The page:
In this extraordinary celebration of spirituality, Thich Nhat Hanh re-envisions prayer as an inclusive, accessible practice that transcends any particular religious or spiritual tradition, and demonstrates the power of prayer in our daily lives. Continuing his decades-long dialogue between the two great living contemplative traditions, Buddhism and Christianity, which was the central focus of his best-seller, Living Buddha, Living Christ, he argues that prayer is not about asking some external force for what we need, but about creating an internal environment in which it is easier to get what we want. The Energy of Prayer introduces five meditation exercises that will bring awareness and intention into your life, no matter your specific religion of spiritual affiliation, as well as breathing practices, visualizations, invocations, and a rich sampling of prayers and chants from the Buddhist tradition. Ultimately, Thich Nhat Hanh presents prayer as more than just relaxation: it is a way to satisfy the basic human need to make a connection with something larger than our everyday self.
A lovely book, a prayer in itself. —Philip Zaleski, co-author of Prayer
Hanh, the Vietnamese Zen master and author of more than 60 books, asks: “Why is prayer successful at some times and not at others?” Other questions also animate this brief primer on prayer: How can we pray for healing, say from lung cancer, when that disease is the natural karmic result of our own choices (e.g., smoking)? And to whom do we pray, especially since Buddhism teaches that there is no separate, distinct being called God who exists apart from creation? Hanh has a winning style, nimbly mixing deep philosophy with personal anecdotes and helpful illustrations. He also introduces spiritual practices, including the expected (reciting sutras, bowing, or performing walking and sitting meditation) as well as the unusual and ecumenical (praying to the living as well as the dead.) He also dissects the Lord’s Prayer line by line. The book closes with five simple meditation exercises to increase awareness and calm, and some short Buddhist prayers.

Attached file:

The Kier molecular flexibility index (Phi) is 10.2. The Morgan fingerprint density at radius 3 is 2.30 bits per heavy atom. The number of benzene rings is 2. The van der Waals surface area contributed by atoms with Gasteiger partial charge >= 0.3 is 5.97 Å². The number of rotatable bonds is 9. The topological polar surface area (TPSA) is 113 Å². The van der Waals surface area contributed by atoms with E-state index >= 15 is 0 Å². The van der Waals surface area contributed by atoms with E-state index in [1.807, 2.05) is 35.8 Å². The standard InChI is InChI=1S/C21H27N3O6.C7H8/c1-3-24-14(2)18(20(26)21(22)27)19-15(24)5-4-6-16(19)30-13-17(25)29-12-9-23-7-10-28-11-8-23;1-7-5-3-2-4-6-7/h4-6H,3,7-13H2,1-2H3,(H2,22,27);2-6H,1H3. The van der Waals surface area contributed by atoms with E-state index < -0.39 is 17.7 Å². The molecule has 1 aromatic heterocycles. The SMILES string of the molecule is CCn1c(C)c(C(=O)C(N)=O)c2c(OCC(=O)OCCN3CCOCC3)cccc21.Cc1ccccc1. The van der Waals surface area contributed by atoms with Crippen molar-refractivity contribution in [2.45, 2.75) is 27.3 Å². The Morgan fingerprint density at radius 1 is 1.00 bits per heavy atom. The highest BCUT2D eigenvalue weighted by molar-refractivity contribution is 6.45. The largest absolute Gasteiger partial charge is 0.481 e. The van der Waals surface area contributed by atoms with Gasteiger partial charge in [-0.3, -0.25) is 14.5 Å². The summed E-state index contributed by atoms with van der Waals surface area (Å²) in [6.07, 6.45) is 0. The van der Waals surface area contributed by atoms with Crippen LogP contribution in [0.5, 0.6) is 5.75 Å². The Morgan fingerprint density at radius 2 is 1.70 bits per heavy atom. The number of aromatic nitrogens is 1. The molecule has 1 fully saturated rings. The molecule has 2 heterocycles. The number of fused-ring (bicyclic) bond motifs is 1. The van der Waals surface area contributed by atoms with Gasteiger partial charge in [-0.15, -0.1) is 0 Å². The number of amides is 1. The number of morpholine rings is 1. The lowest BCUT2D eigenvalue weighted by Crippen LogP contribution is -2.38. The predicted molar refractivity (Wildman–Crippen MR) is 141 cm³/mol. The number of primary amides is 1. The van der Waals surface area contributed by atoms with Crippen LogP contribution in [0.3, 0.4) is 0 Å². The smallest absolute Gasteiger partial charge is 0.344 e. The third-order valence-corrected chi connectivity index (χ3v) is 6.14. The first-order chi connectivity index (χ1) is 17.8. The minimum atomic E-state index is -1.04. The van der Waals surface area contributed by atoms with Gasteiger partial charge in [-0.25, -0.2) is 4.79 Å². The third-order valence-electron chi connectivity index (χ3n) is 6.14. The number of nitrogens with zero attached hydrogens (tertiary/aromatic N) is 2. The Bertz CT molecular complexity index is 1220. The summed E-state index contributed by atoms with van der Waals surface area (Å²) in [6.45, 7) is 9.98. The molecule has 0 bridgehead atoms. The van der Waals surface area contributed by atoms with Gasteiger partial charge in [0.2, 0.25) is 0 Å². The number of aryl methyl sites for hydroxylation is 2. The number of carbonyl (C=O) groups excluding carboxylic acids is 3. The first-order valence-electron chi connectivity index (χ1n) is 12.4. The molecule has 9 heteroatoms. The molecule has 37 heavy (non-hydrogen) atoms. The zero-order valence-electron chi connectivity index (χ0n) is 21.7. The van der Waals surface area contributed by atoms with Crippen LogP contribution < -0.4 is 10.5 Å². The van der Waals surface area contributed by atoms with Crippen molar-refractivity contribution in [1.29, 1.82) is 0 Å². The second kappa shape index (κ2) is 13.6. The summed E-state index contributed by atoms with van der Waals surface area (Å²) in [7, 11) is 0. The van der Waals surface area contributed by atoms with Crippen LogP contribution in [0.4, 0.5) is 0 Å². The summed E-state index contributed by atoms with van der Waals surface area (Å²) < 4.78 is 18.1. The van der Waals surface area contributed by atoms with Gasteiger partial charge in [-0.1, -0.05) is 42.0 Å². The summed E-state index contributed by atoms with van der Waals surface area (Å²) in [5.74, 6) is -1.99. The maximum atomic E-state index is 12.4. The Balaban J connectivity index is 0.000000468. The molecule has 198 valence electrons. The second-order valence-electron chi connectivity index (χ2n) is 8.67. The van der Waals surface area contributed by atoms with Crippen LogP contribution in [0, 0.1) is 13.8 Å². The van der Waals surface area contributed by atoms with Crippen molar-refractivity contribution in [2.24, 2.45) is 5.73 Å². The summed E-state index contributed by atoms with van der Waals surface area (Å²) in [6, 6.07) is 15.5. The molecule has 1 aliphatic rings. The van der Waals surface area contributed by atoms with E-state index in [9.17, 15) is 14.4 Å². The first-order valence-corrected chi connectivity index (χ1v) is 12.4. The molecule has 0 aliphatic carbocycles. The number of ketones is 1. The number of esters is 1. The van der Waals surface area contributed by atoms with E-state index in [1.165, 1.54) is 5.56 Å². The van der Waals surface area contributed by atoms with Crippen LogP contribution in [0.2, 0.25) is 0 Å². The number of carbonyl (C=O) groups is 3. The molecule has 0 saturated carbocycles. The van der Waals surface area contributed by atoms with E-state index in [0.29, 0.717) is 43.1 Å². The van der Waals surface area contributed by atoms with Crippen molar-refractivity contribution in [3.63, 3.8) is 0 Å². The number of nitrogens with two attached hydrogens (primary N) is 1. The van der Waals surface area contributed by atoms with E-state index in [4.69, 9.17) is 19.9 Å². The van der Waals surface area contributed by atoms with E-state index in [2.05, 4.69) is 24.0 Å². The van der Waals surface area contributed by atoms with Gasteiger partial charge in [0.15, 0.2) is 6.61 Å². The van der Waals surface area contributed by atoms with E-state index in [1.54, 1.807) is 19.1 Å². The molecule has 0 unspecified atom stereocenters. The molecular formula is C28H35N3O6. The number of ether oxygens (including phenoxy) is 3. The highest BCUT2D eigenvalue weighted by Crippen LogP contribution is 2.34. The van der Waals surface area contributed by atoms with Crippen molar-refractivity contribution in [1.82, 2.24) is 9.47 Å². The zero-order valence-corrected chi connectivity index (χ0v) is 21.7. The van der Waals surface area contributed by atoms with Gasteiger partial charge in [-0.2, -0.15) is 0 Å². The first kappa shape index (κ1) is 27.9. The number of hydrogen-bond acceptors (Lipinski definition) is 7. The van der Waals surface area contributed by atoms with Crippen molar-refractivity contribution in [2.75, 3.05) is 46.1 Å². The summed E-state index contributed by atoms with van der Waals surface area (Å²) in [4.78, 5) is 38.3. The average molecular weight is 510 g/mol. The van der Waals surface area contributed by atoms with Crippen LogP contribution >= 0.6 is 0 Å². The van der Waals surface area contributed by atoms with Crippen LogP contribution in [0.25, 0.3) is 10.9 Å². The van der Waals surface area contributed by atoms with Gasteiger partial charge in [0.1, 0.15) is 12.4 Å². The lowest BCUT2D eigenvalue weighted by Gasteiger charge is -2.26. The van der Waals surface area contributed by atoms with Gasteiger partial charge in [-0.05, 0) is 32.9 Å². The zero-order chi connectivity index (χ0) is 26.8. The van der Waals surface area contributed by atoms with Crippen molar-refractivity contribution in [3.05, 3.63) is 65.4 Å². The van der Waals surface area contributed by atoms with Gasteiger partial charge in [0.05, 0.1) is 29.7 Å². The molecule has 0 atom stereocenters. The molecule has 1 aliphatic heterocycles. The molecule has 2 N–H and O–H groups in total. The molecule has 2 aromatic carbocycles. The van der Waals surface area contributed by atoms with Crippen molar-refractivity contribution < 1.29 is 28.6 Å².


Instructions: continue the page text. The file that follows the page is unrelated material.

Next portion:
—Publishers Weekly, Starred Review,
In the Zen tradition the practitioner has to rely on his or her own force more than the force or the power of others. This means that we have to take our destiny into our own hands, and not just believe and have faith in another person, even if that other person is the Buddha. But, if that is so, then what is the role of prayer? Should we pray or not? And what should we pray for?
When we pray, we need faith, love, and we also need mindfulness—the real presence of our body and mind. If this factor is lacking, then, whatever our tradition may be, we are not able to pray. If you are not present, then who is the one who is praying? When you are really there then you will have concentration and that is the condition that will lead to insight.